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Selective reactivation of Epstein-Barr virus-specific cytotoxic T cells by stimulation in vitro with allogeneic virus-transformed HLA-homozygous typing cells

Human Immunology
Publication Date
DOI: 10.1016/0198-8859(83)90098-8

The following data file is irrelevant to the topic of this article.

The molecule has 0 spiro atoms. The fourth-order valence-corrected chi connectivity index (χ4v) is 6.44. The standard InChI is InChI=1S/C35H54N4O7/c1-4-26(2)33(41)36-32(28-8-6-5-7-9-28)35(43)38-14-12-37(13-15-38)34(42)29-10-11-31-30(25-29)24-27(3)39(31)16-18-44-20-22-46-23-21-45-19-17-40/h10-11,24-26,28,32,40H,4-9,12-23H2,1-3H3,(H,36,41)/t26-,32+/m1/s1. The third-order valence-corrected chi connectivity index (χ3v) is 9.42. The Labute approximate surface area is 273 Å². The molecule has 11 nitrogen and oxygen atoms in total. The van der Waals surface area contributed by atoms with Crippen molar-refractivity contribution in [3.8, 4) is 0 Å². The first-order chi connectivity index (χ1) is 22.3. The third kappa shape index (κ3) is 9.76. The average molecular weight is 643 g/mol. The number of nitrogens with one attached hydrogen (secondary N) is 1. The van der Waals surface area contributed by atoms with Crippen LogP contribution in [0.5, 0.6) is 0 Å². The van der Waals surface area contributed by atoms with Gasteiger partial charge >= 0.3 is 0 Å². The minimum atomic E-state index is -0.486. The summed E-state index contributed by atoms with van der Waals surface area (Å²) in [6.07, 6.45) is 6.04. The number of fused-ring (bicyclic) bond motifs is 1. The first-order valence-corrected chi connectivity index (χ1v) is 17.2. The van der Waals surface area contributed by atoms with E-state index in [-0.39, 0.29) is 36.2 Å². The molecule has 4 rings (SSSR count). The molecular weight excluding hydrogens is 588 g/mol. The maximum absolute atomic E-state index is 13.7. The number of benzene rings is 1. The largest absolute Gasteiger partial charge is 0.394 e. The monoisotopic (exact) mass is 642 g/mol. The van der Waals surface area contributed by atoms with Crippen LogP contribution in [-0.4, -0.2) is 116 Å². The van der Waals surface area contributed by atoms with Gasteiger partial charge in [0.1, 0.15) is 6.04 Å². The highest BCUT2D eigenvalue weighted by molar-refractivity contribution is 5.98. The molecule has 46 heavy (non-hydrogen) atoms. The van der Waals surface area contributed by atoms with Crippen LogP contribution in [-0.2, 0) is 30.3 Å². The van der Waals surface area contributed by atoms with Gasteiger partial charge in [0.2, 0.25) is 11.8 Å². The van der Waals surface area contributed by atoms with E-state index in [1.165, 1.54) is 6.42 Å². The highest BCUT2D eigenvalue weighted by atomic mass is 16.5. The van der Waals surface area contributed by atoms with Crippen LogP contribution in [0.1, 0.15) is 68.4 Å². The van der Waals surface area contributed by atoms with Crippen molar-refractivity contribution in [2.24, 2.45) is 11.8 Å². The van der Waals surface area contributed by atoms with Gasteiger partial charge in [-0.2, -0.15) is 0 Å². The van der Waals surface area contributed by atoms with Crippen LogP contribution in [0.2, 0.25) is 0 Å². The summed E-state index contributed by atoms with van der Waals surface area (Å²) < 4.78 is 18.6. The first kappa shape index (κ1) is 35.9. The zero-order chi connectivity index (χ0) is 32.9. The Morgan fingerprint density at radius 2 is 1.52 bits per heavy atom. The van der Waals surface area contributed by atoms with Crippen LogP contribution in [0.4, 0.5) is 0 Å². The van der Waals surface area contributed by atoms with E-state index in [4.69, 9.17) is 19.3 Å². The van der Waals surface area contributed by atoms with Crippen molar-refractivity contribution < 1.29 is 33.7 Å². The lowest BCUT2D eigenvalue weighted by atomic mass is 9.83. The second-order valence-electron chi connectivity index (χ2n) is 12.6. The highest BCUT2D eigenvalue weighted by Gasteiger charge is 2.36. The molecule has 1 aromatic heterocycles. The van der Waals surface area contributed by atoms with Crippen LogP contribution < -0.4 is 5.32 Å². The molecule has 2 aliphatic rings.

Abstract Epstein-Barr (EB) virus-specific cytotoxic T-cell preparations, produced by stimulation in vitro of peripheral blood lymphocytes with the autologous virus-transformed cell line, are HLA-A and B antigen-restricted and, with some donors, show preferetial restriction through one or two of the four relevant antigens of the donor's HLA type. It has now been demonstrated that such EB virus-specific cytotoxic T cells may also be reactivated by stimulation with allogeneic virus-transformed cells provided that there is no mismatch of the HLA-A and B antigens between the responder and stimulator cell donors. In particular, virus-transformed cell lines from HLA-homozygous donors HLA-A and B antigen-matched to one of the haplotypes of an HLA-heterozygous responder were shown to reactivate selectively only those EB virus-specific cytotoxic T cells restricted through the HLA-A and B antigens present on the allogeneic stimulating cells. In addition to confirming the polyclonal nature of the HLA-restricted EB virus-specific cytotoxic T-cell response, this new experimental procedure has allowed the production, and subsequent expansion as cell lines dependent upon T-cell growth factor, of those effector cells restricted through the “nonpreferred” HLA antigens that are poorly represented in the response induced by stimulation with autologous virus-transformed cells.

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